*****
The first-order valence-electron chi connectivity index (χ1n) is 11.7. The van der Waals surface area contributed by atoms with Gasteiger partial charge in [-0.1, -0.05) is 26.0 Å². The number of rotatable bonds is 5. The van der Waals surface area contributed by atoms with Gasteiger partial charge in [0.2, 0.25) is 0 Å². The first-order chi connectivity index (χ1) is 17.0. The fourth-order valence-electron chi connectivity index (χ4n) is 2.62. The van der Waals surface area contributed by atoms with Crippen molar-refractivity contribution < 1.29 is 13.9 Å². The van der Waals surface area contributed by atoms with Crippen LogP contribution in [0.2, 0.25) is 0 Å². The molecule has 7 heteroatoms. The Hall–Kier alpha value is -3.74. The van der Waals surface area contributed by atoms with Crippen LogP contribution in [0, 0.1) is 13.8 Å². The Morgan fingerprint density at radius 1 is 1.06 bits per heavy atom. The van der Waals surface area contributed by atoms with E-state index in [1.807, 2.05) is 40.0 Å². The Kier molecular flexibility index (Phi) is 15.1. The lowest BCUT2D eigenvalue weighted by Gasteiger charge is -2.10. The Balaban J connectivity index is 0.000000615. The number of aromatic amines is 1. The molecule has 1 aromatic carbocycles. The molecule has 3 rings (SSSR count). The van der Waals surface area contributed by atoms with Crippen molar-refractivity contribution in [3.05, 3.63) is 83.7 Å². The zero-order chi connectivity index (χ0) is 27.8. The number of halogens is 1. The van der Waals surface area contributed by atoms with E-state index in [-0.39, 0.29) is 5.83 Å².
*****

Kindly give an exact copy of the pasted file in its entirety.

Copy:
The first-order valence-electron chi connectivity index (χ1n) is 11.7. The van der Waals surface area contributed by atoms with Gasteiger partial charge in [-0.1, -0.05) is 26.0 Å². The number of rotatable bonds is 5. The van der Waals surface area contributed by atoms with Gasteiger partial charge in [0.2, 0.25) is 0 Å². The first-order chi connectivity index (χ1) is 17.0. The fourth-order valence-electron chi connectivity index (χ4n) is 2.62. The van der Waals surface area contributed by atoms with Crippen molar-refractivity contribution < 1.29 is 13.9 Å². The van der Waals surface area contributed by atoms with Crippen LogP contribution in [0.2, 0.25) is 0 Å². The molecule has 7 heteroatoms. The Hall–Kier alpha value is -3.74. The van der Waals surface area contributed by atoms with Crippen LogP contribution in [0, 0.1) is 13.8 Å². The Morgan fingerprint density at radius 1 is 1.06 bits per heavy atom. The van der Waals surface area contributed by atoms with E-state index in [1.807, 2.05) is 40.0 Å². The Kier molecular flexibility index (Phi) is 15.1. The lowest BCUT2D eigenvalue weighted by Gasteiger charge is -2.10. The Balaban J connectivity index is 0.000000615. The number of aromatic amines is 1. The molecule has 1 aromatic carbocycles. The molecule has 3 rings (SSSR count). The van der Waals surface area contributed by atoms with Crippen molar-refractivity contribution in [3.05, 3.63) is 83.7 Å². The zero-order chi connectivity index (χ0) is 27.8. The number of halogens is 1. The van der Waals surface area contributed by atoms with E-state index in [-0.39, 0.29) is 5.83 Å².